Just after the major announcement from NASA that Boeing and SpaceX would be taking over the transport of astronauts to the International Space Station (ISS), SpaceX is already upping the ante.
According to Forbes, on Tuesday morning a SpaceX Dragon capsule will berth with the International Space Station, carrying the first 3D printer to venture into the final frontier!
A small start-up company called Made In Space developed this one-of-a-kind 3D printer. NASA gave the small start-up the project, along with $824,597 in Small Business Innovation Research grants to boot. Check out this video of Made In Space and their journey to the Space Station. And, if all goes according to plan, the printer will arrive this Tuesday and start printing parts for the ISS on demand. If this printer does its job, the limitations of human space exploration get a whole lot smaller!
Now as you can imagine, there may be some difficulties with 3D printing in zero gravity. “There are two main categories of problems,” Brad Kohlenberg, a Business Development Engineer at the company tells Forbes. “First is just making [it] work. Second is making it safe in a closed loop environment.”
The second problem is a very particular challenge to overcome and Made In Space believes they’ve created a very unique solution. Normally, when a 3D printer creates objects from its plastics it will “off-gas” – emitting toxic gasses into the local air. This isn’t a problem on Earth, where doors, windows and HVAC systems allow those gases to diffuse safely. On the space station, however, where the atmosphere is strictly controlled, this becomes a real problem.
In response to this challenge, Made In Space developed an environmental control unit that filters out harmful gasses and nanoparticles produced during the printing process. It’s so powerful and efficient that the filter can purify a room on Earth all by itself! “We’re actually in talks with other manufacturers about spinning that off,” says Kohlenberg. “[We’re] doing crazy things that even if you fail to meet your goal, you could revolutionize another industry.”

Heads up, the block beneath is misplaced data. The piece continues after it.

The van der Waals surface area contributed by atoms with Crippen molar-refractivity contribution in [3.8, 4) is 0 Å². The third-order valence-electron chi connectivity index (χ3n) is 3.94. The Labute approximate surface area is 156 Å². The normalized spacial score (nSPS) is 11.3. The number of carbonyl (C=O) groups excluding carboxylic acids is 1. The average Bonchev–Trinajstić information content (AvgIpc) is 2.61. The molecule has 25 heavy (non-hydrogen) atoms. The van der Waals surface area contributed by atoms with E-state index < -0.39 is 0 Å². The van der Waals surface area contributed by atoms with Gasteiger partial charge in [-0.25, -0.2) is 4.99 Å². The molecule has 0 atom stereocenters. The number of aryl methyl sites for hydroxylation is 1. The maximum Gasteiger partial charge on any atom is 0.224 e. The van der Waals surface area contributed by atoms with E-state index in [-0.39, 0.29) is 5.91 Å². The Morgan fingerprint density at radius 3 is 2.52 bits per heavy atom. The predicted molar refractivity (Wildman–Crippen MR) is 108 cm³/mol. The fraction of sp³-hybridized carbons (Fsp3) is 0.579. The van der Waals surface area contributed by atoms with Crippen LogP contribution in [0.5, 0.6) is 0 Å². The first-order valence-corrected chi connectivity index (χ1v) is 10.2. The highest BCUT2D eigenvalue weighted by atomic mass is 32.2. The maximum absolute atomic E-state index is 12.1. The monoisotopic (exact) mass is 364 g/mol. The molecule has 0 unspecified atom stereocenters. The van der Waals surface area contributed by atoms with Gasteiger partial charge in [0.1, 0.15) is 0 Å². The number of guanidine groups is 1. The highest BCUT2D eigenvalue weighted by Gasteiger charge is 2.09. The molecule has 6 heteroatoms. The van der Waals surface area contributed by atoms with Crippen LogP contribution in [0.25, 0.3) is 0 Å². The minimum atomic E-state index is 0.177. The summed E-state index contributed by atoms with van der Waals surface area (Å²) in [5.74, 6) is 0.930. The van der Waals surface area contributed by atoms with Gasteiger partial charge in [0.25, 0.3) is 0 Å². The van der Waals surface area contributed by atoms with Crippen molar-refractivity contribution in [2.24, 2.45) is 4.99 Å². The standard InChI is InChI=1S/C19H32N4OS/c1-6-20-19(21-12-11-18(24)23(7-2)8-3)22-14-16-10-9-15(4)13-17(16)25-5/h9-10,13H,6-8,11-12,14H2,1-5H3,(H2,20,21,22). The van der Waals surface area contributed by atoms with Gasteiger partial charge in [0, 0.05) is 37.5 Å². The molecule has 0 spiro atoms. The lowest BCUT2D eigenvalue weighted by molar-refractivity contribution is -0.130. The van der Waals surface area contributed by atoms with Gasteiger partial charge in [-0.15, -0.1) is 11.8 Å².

There was also a lot of “reinventing the wheel” to be done, since a lot of a 3D printer’s parts rely on gravity to work. The company created new mechanisms to replace belts, gears and other normal 3D printer parts, and then tested them on zero-G parabolic flights here on Earth. The printer passed a key test last summer and, if all goes according to plan, should work beautifully on the ISS.
Now, these first few prints won’t really be anything exciting. They’re more for “proof of concept” than permanent additions to the Space Station. However, if the test printer is successful, the next step for the company is to launch a much bigger 3D printer onto the space station. And while that first printer will belong to NASA under its contract, this second one will belong to Made In Space, which will print objects for commercial use.
Once those commercial prints get underway, things will start to get very interesting for the company, says Kohlenberg. Once something is printed in microgravity, it can only exist in microgravity. It’s possible to build entirely new types of structures that wouldn’t survive on Earth! “For the first time,” Kohlenberg says, “companies will be able to build things in space for space.”
It’s an incredible new age for NASA and space exploration. Check out some of our other stories about the progress that NASA is making for space travel, as well as other innovators in the industry. It’s an incredible time to witness the next great American space age!
photo credit: Forbes.com